The Edmond Sun

November 1, 2012

Oklahoma DAR members seek funds to help veterans

Patty Miller
The Edmond Sun

EDMOND — Members of the Oklahoma chapter of Daughters of the American Revolution are known for community involvement in education, preserving historical landmarks, providing scholarships and promoting patriotism.

This women’s service group has taken on a new project raising money to fund an endowment for military veterans.

State Regent for the DAR, Pat McFall of Edmond, is leading her organization to raise money for the Veterans First Fund.

Hoping to raise at least $150,000 to endow the fund, the organization plans to help qualified veterans with minor expenses not covered by existing programs. Proceeds of the endowment would go to volunteer services at the Oklahoma City and Muskogee Veterans Administration Medical Centers, McFall said.

“We want to serve as a bridge to help homeless or needy veterans in our community,” she said. “The monies are earmarked totally for veterans from here on. As the number of veterans returning home grows so does the need grow.”

Red Cross and VFW charitable groups are conscious of what is needed, McFall said, “but sometimes a little extra help is necessary to bridge a gap for the veteran.”

Funds would be used as a monetary bridge between annual stand downs that assist homeless or needy veterans including providing dentists, doctors, help to apply for Social Security and help for the at-risk and homeless.

From air conditioners to refrigerators, the members hope to be able to provide an opportunity for veterans to receive a helping hand.   

In the summer of 2011, one of the hottest on record in Oklahoma, the organization provided an air conditioning unit for a veteran with medical disabilities confined to his apartment.

“Within three days of the request he had a new air conditioning unit,” McFall said.

During that summer DAR members furnished three refrigerators to go with the microwaves purchased earlier for the palliative care unit at the Oklahoma City Veterans Administration Medical Center for the families to use.

“We purchase a lot of clothes including coats and sweats since they are most versatile for patients and outpatients,” McFall said.

The new fund would provide a resource pool from which DAR could draw to respond quickly to similar needs.

“Basically it will be a hand up that might help them get back on their feet,” McFall said. “For some in the autumn of their life, it may just help them have a better day.”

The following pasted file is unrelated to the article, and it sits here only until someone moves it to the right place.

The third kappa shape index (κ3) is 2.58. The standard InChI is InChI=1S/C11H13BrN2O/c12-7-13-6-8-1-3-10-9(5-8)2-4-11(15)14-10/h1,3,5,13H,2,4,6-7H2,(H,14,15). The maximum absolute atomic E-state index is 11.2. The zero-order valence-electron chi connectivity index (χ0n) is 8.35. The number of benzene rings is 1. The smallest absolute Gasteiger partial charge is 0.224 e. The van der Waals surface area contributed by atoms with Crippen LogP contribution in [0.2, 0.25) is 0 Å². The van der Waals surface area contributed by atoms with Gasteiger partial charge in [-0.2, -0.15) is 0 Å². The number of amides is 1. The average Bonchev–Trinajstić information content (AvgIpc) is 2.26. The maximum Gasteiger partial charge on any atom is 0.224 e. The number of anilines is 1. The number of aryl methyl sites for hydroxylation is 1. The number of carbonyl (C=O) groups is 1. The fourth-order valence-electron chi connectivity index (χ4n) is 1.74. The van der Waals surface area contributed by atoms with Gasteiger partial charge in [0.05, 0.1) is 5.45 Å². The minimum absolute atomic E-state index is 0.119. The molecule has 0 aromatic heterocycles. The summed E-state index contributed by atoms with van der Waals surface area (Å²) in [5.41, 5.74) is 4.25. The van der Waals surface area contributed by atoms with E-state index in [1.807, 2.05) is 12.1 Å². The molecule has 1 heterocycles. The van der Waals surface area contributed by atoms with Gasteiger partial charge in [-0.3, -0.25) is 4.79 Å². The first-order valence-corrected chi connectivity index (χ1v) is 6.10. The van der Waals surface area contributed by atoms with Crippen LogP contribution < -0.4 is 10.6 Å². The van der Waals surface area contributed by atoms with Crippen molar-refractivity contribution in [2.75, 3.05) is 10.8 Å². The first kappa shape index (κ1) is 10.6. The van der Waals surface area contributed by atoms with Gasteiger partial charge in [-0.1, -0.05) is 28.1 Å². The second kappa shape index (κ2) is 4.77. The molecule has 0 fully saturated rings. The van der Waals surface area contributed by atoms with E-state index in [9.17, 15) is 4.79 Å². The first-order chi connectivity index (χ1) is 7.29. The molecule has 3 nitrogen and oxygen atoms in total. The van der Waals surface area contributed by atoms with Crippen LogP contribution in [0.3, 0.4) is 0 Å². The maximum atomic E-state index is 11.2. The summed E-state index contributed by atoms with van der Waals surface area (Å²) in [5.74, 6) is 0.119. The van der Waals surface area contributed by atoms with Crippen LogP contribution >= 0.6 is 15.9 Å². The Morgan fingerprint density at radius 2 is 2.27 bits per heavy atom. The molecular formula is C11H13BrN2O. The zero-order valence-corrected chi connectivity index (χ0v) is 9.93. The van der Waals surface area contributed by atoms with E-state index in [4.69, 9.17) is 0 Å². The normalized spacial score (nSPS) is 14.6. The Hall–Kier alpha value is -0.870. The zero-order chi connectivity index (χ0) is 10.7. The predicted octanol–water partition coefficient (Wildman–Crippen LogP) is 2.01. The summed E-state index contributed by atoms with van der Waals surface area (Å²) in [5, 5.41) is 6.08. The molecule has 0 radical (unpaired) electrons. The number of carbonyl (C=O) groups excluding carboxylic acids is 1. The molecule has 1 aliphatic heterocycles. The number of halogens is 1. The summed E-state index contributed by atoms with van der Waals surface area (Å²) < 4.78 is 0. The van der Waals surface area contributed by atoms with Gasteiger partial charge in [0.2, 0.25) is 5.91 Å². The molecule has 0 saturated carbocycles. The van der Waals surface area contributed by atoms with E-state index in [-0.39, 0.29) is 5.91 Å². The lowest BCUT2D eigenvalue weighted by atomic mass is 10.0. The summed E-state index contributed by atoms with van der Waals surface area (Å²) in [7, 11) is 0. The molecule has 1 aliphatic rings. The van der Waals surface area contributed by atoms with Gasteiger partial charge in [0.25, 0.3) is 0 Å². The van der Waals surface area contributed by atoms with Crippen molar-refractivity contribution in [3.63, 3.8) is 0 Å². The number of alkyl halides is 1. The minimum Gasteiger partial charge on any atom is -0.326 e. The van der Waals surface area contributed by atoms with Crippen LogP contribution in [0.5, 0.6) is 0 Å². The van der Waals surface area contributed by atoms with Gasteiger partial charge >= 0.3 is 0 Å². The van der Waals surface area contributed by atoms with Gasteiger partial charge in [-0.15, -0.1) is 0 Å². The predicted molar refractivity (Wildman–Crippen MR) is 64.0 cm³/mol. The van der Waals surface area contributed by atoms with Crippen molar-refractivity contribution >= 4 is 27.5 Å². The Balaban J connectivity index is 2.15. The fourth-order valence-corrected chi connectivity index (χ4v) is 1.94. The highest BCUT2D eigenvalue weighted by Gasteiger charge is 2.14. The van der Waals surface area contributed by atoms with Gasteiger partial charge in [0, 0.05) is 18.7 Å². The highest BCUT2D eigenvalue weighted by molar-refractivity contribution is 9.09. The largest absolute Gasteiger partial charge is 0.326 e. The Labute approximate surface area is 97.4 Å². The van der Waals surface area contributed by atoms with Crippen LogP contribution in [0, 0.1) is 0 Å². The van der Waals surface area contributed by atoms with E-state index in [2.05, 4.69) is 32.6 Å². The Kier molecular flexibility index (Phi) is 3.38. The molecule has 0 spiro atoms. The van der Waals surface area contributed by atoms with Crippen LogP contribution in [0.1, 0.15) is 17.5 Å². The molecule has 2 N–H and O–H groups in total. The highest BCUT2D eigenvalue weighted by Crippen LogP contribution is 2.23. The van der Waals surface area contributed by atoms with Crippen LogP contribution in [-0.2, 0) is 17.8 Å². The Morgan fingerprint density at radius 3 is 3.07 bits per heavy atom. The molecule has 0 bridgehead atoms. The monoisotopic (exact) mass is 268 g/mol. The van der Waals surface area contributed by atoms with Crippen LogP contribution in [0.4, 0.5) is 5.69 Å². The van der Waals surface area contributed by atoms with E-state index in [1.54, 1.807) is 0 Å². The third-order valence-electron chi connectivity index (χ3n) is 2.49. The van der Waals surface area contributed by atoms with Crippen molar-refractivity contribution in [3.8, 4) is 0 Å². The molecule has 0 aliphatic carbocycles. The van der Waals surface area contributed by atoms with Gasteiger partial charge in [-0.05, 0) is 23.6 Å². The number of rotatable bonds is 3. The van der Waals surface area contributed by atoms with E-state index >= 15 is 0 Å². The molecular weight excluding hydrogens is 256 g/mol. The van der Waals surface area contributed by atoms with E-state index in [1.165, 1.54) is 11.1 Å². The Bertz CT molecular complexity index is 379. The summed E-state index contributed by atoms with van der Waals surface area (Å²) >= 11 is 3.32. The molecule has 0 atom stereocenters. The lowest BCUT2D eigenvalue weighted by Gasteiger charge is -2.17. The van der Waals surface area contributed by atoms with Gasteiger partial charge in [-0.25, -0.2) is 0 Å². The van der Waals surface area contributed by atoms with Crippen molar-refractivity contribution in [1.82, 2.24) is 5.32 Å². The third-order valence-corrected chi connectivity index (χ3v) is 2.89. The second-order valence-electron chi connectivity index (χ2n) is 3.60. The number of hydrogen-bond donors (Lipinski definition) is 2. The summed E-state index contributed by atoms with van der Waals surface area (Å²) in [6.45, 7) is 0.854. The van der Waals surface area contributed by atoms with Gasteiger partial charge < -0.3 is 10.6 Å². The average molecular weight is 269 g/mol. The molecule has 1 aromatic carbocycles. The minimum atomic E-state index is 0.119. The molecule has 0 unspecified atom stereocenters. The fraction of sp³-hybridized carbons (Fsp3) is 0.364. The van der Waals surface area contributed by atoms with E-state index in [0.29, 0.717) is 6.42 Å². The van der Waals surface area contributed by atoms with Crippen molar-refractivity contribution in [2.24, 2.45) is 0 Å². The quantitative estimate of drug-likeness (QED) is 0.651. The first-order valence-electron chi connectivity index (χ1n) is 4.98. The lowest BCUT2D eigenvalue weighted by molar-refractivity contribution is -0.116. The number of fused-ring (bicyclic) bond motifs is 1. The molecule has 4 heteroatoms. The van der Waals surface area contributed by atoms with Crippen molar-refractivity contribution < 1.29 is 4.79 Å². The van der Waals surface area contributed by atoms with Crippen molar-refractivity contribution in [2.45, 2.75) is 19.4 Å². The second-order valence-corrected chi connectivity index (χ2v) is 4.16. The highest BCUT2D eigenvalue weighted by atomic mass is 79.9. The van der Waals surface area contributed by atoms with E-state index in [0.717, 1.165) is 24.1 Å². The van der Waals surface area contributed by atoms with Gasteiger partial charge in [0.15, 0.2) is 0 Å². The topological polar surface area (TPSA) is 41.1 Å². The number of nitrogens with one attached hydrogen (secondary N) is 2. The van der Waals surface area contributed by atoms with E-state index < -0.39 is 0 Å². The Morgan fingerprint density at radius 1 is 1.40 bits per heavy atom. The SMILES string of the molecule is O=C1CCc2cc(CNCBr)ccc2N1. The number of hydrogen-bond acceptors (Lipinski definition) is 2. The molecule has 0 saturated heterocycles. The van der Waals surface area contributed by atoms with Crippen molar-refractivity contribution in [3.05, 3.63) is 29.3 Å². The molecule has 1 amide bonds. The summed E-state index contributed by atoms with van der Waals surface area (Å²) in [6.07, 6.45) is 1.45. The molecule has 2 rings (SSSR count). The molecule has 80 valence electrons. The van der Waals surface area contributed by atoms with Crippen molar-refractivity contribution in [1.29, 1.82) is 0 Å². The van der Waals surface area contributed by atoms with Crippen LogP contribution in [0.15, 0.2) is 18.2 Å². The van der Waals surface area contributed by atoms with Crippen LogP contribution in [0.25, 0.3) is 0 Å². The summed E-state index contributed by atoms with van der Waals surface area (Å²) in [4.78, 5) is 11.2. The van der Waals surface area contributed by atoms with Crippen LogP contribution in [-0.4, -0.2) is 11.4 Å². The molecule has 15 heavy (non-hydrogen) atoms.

Requests for assistance are vetted by the chief of voluntary services and a volunteer service assistant at veterans’ hospitals in Oklahoma City and Muskogee, McFall said.

McFall is into the second month of her two-year term has been a volunteer service assistant and saw for herself the need for a fund to help veterans transition from hospital to assisted living center, from living on the street to having a home.

“I think this is something that is timely and very much needed,” said retired Maj. Gen. Rita A. Aragon, Oklahoma secretary of Military and Veterans Affairs. “I am thankful the DAR is taking on this important challenge.”

With $30,000 already raised, the organization is hoping to meet its $150,000 goal as quickly as possible. McFall said needs change from year-to-year.

“At this time we are looking at additional funding for women veterans including clothing, daycare or workforce entry or educational transitioning as well as a quick response time for the younger vets who have different needs,” McFall said, “and we also give assistance to caregiver support groups.”

Individuals can donate clothes to the Veterans Affairs hospitals, she added, and larger sizes always are needed.

Looking toward grants or other forms of assistance from businesses, McFall said the grassroots efforts of the organization’s 2,800 members has included donations and selling items.

“I am willing to meet with businesses or community organizations to explain what DAR is doing and to encourage them to help in the effort,” McFall said. “We would like to get other entities in the community involved.”

A 501c3 organization, all donations are tax deductible and a bonded treasurer can furnish receipts.

To make a donation or to schedule McFall as a speaker email her at or call 844-8824.

6 Goals of the Veterans First Fund:

• Raising money as well as awareness for veteran needs that may not be answered through lack of specific services.

• Serving as a monetary bridge between annual stand downs that assist homeless or needy veterans.

• Providing additional funding for women’s resources within the VA facilities. (Clothing or day care for workforce entry or educational transitioning.)

• Providing short-term sponsorship of homeless veterans.

• Assisting caregivers’ support groups.

• Meeting other needs identified by facility professionals.

DAR Since 1890

• 170,000 Members

• 3,000 Chapters in all 50 States

• International Chapters in 13 Countries

• Strong supporter of veterans

• $1.5 million given in last year to veterans

• On-going focus in supporting veterans by Oklahoma Society DAR